mental bias in his consideration of a narrative of a
miracle. Even although without such prejudgment
he might regard the evidences for it as imperfect,
the bias of his theory may lead him to discover ex-
planations of this or that feature of the narrative
which otherwise and by the ordinary reader could
not be suspected. Hence it happens that the critic
may become over-confident and miss the real sig-
nificance of his historical material. Indeed, some
biblical critics seem to have constructed for them-
selves a favorite guide mark, and then have taken it
along with them, as a man once lost in the woods
took a signboard from the roadside with him, and
at every subsequent cross-path turned as it read.
The uncritical reader may be lacking in sagacity to
observe the signs of reality in history, but he will
often wonder how so large a conclusion can be drawn
so confidently from so small a text. Moreover, the
higher criticism must recognize the necessity of
leaving sufficient historical ground in early Christian


history to render intelligible the whole subsequent
development of the Christian faith. The roots in
history of the Christian faith must have been firm
and broad enough to bear the full growth of its
Scriptures and its life in the age after the apostles.
A critical theory of the New Testament times may
be suspected, if it seems to render the growth of
Christianity top-heavy.

This peril of over-confident judgment is one into
which an eager and free pursuit of a new method of
investigation may naturally fall; and the second
thought of the Higher Criticism has in many in-
stances been more sober and restrained than its
first. If Loisy has gone farther in the way of de-
structive criticism than many other untrammelled
scholars can follow, it should be remembered that he
never has asserted the infallibility of any of his
critical judgments. If he has been disposed to deny
the historical value of visible evidences of any super-
naturalness in the life and the resurrection of Jesus,
it should be remembered that, nevertheless, amid his
critical negations he has not lost his own faith in the
living Christ. It may be difficult to understand how
he sacrifices so much of the outward supernatural-
ness in the Gospel narratives, and yet retains so much
of the inner divineness of the life of Christ; but the
fact that he does so is not lightly to be brushed aside


as a logical inconsistency by one who would under-
stand how the Christ of history may draw all men
of this modern world unto himself.

This volume will help us follow Loisy from his
critical analysis of the Gospels into his Catholic faith;
for while this book in its opening chapters is based
on the results of his critical studies, it is, throughout,
positive and constructive, and hence it is of value as
a corrective of what Loisy regards as the tendency
of Protestant theology to empty Christianity of its
historical content and vitality.

We have next then to consider Loisy as a believer.

The chapters on dogma in this volume indicate
the way in which he has arrived at a point of view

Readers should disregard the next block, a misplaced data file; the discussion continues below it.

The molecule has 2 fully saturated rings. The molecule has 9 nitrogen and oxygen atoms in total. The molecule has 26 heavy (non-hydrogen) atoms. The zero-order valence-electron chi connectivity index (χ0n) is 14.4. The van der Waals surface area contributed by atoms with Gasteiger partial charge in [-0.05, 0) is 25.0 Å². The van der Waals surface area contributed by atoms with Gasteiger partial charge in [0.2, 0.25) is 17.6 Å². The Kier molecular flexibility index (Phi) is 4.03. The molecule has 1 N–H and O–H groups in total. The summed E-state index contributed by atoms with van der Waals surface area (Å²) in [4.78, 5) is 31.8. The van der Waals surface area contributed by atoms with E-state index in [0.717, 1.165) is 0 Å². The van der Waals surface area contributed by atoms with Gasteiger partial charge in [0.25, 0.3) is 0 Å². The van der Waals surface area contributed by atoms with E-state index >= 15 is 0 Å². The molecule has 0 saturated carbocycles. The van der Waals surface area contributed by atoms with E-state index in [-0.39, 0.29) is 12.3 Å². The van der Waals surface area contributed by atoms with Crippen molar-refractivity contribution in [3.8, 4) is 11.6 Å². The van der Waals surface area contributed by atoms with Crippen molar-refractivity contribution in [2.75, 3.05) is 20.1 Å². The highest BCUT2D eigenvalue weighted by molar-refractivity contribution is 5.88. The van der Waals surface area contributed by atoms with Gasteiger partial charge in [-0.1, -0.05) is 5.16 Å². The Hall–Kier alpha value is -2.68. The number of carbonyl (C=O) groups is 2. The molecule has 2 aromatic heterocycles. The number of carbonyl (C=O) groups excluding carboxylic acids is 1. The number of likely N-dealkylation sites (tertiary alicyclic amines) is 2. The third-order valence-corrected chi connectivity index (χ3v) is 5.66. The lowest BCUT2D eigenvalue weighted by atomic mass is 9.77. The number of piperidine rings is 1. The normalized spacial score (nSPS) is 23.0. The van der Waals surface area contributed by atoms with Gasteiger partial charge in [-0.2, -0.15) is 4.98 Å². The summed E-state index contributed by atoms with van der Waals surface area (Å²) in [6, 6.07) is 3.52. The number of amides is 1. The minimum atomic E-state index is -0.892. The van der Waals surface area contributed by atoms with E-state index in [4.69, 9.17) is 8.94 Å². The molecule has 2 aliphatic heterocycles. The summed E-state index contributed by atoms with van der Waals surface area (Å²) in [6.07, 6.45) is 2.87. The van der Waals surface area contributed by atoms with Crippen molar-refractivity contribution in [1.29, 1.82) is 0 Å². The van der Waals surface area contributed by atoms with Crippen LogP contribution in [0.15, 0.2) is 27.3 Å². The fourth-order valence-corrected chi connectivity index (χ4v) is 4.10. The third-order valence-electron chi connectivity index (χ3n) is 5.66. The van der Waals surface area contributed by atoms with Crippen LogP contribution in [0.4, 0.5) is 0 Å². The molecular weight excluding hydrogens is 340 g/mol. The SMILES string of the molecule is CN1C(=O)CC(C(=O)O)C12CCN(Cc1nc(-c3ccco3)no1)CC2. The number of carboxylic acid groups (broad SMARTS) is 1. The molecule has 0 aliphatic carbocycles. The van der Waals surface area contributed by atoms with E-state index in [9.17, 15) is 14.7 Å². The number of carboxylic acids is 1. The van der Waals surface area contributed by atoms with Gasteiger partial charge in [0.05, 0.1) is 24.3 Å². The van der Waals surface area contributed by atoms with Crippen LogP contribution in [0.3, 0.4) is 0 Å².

from which he looks down on the course of religious
history as a critic, and also can look up to the
heavens into which the Christ has ascended with the
adoration of a believer.

A key to Loisy' s whole method of belief is fur-
nished by a simple definition of faith which he gives
quite incidentally in a passage concerning the idea
of the Messiah. He speaks of that idea as "ad-
dressed to faith, that is to say, to the man, judging
with all his soul the worth of the religious doctrine
presented to him." l Whether we accept or not his
opinions as a biblical critic, we may thank Loisy
'P. 50.


for this conception of faith. And we must take it
with us, if we would understand how he can dis-
tinguish, as he does, between the results reached by
the historian and the beliefs gained by the man who
will know the real values of the life and teaching of

Together with this great conception of faith an-
other principle of essential moment in Loisy's belief
is brought out with repeated emphasis in this answer
to Harnack; it is his insistence, against what he re-
gards as a Protestant rationalism, that the Catholic
development of doctrine has proceeded with vital
necessity from the Gospel, and that the whole de-
velopment of Christian belief "is not outside the
faith, but within the faith." Hence he regards the
doctrines of the Church as true, though imperfect,
interpretations and symbols of the preaching and
life of Jesus — doctrines of Christian faith which are
perfectible, and which are capable of still further
adaptation to man's knowledge and thought. They
have their root in the ministry of Jesus, and their
continued vitality in Christian experience. The last
summit of doctrine has not been reached. 1 "Every-
thing," he says, "by which the Gospel continues to
live is Christian."

Several passages in Loisy's published letters throw
»P. 210.


further light over his beliefs and the processes
through which he has reached them.

In answer to an inquiry from one of his corre-
spondents, he has stated in words of clear simplicity
his view of the fundamental religious question of our
times, and the reason also for his primary religious
conviction: "The question which lies at the bottom
of the religious problem of the time is not whether
the Pope is infallible, or whether there are errors in
the Bible, or whether Christ is God, or whether there
is a revelation — all obsolete problems, or which have
changed their meaning, and depend upon the one
great problem; but the question is to know whether
the universe is inert, empty, deaf, without soul, with-
out heart; if the conscience of man is without echo
more real and more true than itself. Yes or no,

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Online LibraryAlfred Firmin LoisyThe gospel and the church → online text (page 1 of 16)